- A branch of Woolworths in Australia has been caught up in criminal activity allegations
- A year on from the initial hearing a new whistle-blower has come forward
- Database findings support evidence
- Liquor & Gaming NSW is looking into it
There’s trouble for Woolworths in Australia. Despite initial investigations opening a year ago, a new whistleblower has come forward to confirm that drinks were handed out for free in the gaming room.
As of yet Woolworths has released no comment, but with Australia being known as the gambling capital of the world these sorts of complaints will be taken seriously.
The New South Wales regulator, Liquor & Gaming NSW, was brought in after allegations made by Andrew Wilkie, an independent MP and long-standing anti-gambling campaigner.
He alleged that Woolworths and ALH (Australian Leisure and Hospitality) – its gambling subsidiary – spy on their customers who are gambling.
The company was reportedly keeping customers’ personal information – including their gambling and drinking preferences – on a database.The inference is that this would assist the team on the ground to offer free drinks and therefore encourage them to continue gambling.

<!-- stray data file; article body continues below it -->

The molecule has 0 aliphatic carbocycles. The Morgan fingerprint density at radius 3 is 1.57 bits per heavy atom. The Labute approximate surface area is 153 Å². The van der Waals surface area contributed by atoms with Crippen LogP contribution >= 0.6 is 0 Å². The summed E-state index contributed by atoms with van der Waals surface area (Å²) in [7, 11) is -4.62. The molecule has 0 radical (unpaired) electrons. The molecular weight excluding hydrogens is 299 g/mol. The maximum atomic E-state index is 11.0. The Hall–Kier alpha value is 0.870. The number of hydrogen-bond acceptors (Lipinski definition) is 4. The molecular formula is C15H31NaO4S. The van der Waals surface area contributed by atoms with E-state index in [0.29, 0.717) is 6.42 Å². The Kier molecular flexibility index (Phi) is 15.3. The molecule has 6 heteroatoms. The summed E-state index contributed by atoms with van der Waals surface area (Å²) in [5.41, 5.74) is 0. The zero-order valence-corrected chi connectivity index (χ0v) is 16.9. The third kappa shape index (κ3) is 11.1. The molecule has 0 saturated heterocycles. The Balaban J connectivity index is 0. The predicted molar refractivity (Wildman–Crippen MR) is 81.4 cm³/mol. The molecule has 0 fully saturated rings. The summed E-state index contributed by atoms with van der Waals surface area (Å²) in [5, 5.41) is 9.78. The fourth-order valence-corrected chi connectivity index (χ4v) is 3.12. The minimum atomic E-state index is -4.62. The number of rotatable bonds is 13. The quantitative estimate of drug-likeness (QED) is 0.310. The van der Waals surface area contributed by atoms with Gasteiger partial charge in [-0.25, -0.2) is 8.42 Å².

After such a shocking allegation, ALH began an internal investigation. However, it provided only a summary of the findings to the office of Liquor & Gaming NSW. Wilkie responded that the internal investigation did not meet proper standards, despite ALH citing “legal privilege” reasons for not handing over its full findings.
Whistleblower alleges criminal activity
Now, a new whistleblower has come forward to claim that staff were actively instructed and taught how to entice players to continue to play through offering free drinks, then how to cover up the practice.
ABC news reported that Emma Pearson, a former employee and gaming room attendant, was not only encouraged to serve free drinks at an ALH Hotel in west Sydney. She was also taught how to cover up the illegal practice – by putting the free drinks through the main bar till as “a local’s birthday”, rather than the till in the gaming room.
Special notices issued
It has been confirmed that Liquor & Gaming NSW has issued special notices to ALH. The regulator has obtained a significant volume of information and records, enabling it to question its past and present staff members.
Across Australia, ALH owns approximately 12,000 poker machines in its 300 licensed venues. These generate no less than A$1.5bn ($1.066bn) annually. Liquor & Gaming NSW has revealed to ABC news that it is conducting an ongoing investigation in more than 50 of these venues, in which Woolworths has a 75% stake.